1: Redskins   2: Cowboys   3: Giants   4: Eagles


This is slowly becoming a competitive division. The key to it is what the Panther choose to do. After their Superbowl loss early in 2016, they were a massive flop last season. Some questionable personnel decisions did not help, and it seemed that the entire organisation saw playing sport as a brief interlude between rounds of bickering. Interestingly, the General Manager was sacked in the spring, with the owners declaring that enough is enough. If this has had the desired/expected impact on morale, there are still plenty of good players to go round, although the pass defence is shaky. It is fashionable to respect the Buccaneers at the moment. There is plenty to like on the defence, with Brent Grimes non-household name status down to his team’s modest results of late. However, the attacking options do not really fire the imagination. Adding DeSean Jackson at wide receiver should make the passing game less one dimensional, but the running back options are feeble. Next to consider are the Falcons, who just have the small matter of giving away the Superb Owl last season via a woeful second half performance. They are still a strong set of players, but if you are the sort of opponent who likes to wind up the oppo and break their concentration, the Falcons themselves have given you plenty of material to work with. The line up here is completed by the Saints, who one day will find a way to put together a moderately competent defence, but maybe none of us will live to see it. Last year there were hints of the run defence beginning to work, which is irrelevant if they are unable to stop the worst quarterback in the league when he is blindfolded. Just as traditionally, the offence was top notch, including the running game.

1: Panthers   2: Falcons   3: Saints   4: Buccaneers


In the 2016 draft the Rams took quarterback Jared Goff as number one pick and then shied away from playing him, due to supposed unreadiness. Then they were so bad that they played him anyway and proved that the original view was correct. There has been a stocking up of offensive weaponry over the close season, but it will all be horribly wasted if Goff does not make a lot of improvement. The defence is respectable without being able to carry the team, and might not have got the attention it needed since the end of the 2016 season farce. Amazingly the Rams find themselves in a division with a team that was just as bad in attack and worse defensively. The defensive unit underachieved last season and could fare much better with good morale (in short supply at the 49ers) and luck with injuries, but the offensive players are those with a history of being no better than OK or way past their best if they were ever above average. Next up is the Seahawks, who are doing their usual thing – small group of well paid top notch talent, a swarm of young and inexpensive players eager to prove themselves and a last minute panic to bring some sort of order to the offensive line. The starting left tackle tore his ACL in pre-season week two and they dashed out to nab two replacements. There is no reason to suppose the defence will be deficient as long as Earl Thomas returns from a broken leg in A1 condition – his utter indispensability was highlighted last season after the injury. So, as has been sort of the theme of the preview, we close with the team that will neither excel nor flop (probably). What they are trying to do is work in a fairly youthful defence whilst a couple of more established players take the credit for the good work or blame for the bad. The same is applying on offence, except that the established players are older. The starting line-up looks quite solid, but they seem a bit short of depth if injuries come along.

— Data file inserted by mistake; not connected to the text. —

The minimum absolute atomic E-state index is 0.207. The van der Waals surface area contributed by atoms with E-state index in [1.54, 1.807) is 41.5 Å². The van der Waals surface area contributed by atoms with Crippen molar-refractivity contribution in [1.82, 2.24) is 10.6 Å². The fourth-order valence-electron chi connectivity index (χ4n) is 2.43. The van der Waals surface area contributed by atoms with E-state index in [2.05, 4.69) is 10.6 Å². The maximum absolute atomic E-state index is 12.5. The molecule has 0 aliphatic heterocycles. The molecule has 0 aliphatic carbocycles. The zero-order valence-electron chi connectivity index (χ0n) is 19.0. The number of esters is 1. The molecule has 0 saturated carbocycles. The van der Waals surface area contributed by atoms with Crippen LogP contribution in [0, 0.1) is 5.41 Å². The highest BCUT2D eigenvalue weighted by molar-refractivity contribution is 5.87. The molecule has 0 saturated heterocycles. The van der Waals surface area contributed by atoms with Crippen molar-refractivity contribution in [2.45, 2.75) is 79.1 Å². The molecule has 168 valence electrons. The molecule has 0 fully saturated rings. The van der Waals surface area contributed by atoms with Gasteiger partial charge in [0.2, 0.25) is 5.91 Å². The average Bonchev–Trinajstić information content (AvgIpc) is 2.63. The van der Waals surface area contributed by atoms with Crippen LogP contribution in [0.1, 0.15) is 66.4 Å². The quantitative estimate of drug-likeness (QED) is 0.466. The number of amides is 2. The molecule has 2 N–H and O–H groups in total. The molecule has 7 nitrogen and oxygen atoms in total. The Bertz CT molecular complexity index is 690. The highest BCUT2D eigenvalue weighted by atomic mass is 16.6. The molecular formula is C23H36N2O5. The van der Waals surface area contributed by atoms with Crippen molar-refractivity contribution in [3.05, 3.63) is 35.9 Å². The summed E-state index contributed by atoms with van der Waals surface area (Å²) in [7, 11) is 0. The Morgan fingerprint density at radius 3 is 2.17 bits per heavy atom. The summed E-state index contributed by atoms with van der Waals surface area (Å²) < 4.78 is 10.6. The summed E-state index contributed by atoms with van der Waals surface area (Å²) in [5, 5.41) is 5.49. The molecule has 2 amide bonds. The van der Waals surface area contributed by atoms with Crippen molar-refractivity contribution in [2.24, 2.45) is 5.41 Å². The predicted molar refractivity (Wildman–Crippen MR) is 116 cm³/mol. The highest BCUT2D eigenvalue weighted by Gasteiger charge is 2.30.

1: Seahawks    2: Cardinals   3: Rams   4: 49ers

AFC Winner: Kansas City Chiefs

NFC Winner: Minnesota Vikings

Most Receiving Yards: Mike Evans (Tampa Bay)

Most Rushing Yards: LeSean McCoy (Buffalo)

Over 41 points, at 10/11 - WON, with 38 points in the first half there were few worries, even when the third quarter passed scoreless.


Under 48 points, at 10/11 - WON, Dallas were just what was expected, but Philly got carried away and it only scraped in by two points after a nervous last 10 minutes that remained thankfully scoreless


Over 45.5 points, at 10/11 - WON, easily, with 41 points in the first half. The Seahawks defence did keep the Falcons in check, but the visitors defence and special teams ensured that lack of yards did not equate to lack of points.
Working... Please wait